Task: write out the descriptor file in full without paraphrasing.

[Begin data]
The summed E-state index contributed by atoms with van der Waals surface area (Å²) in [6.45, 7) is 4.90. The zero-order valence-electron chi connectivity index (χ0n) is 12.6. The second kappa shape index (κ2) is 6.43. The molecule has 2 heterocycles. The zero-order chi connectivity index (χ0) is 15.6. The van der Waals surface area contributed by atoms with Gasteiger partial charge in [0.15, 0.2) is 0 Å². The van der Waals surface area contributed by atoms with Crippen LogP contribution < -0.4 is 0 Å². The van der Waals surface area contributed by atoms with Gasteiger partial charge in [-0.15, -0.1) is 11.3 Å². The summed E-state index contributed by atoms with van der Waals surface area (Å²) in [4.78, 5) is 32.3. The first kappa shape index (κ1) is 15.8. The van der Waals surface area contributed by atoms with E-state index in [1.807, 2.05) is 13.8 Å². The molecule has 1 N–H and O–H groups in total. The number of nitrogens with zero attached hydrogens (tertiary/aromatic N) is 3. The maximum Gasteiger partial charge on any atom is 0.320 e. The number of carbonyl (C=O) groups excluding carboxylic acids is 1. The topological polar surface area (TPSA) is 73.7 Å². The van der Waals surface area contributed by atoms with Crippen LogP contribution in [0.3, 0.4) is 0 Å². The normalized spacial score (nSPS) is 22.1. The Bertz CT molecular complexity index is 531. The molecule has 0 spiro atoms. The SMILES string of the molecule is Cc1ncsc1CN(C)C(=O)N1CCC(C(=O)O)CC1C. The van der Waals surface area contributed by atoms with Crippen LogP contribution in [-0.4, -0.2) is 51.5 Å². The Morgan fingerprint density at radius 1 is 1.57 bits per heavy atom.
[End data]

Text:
The summed E-state index contributed by atoms with van der Waals surface area (Å²) in [6.45, 7) is 4.90. The zero-order valence-electron chi connectivity index (χ0n) is 12.6. The second kappa shape index (κ2) is 6.43. The molecule has 2 heterocycles. The zero-order chi connectivity index (χ0) is 15.6. The van der Waals surface area contributed by atoms with Gasteiger partial charge in [0.15, 0.2) is 0 Å². The van der Waals surface area contributed by atoms with Crippen LogP contribution < -0.4 is 0 Å². The van der Waals surface area contributed by atoms with Gasteiger partial charge in [-0.15, -0.1) is 11.3 Å². The summed E-state index contributed by atoms with van der Waals surface area (Å²) in [4.78, 5) is 32.3. The first kappa shape index (κ1) is 15.8. The van der Waals surface area contributed by atoms with E-state index in [1.807, 2.05) is 13.8 Å². The molecule has 1 N–H and O–H groups in total. The number of nitrogens with zero attached hydrogens (tertiary/aromatic N) is 3. The maximum Gasteiger partial charge on any atom is 0.320 e. The number of carbonyl (C=O) groups excluding carboxylic acids is 1. The topological polar surface area (TPSA) is 73.7 Å². The van der Waals surface area contributed by atoms with Crippen LogP contribution in [0.3, 0.4) is 0 Å². The normalized spacial score (nSPS) is 22.1. The Bertz CT molecular complexity index is 531. The molecule has 0 spiro atoms. The SMILES string of the molecule is Cc1ncsc1CN(C)C(=O)N1CCC(C(=O)O)CC1C. The van der Waals surface area contributed by atoms with Crippen LogP contribution in [-0.4, -0.2) is 51.5 Å². The Morgan fingerprint density at radius 1 is 1.57 bits per heavy atom.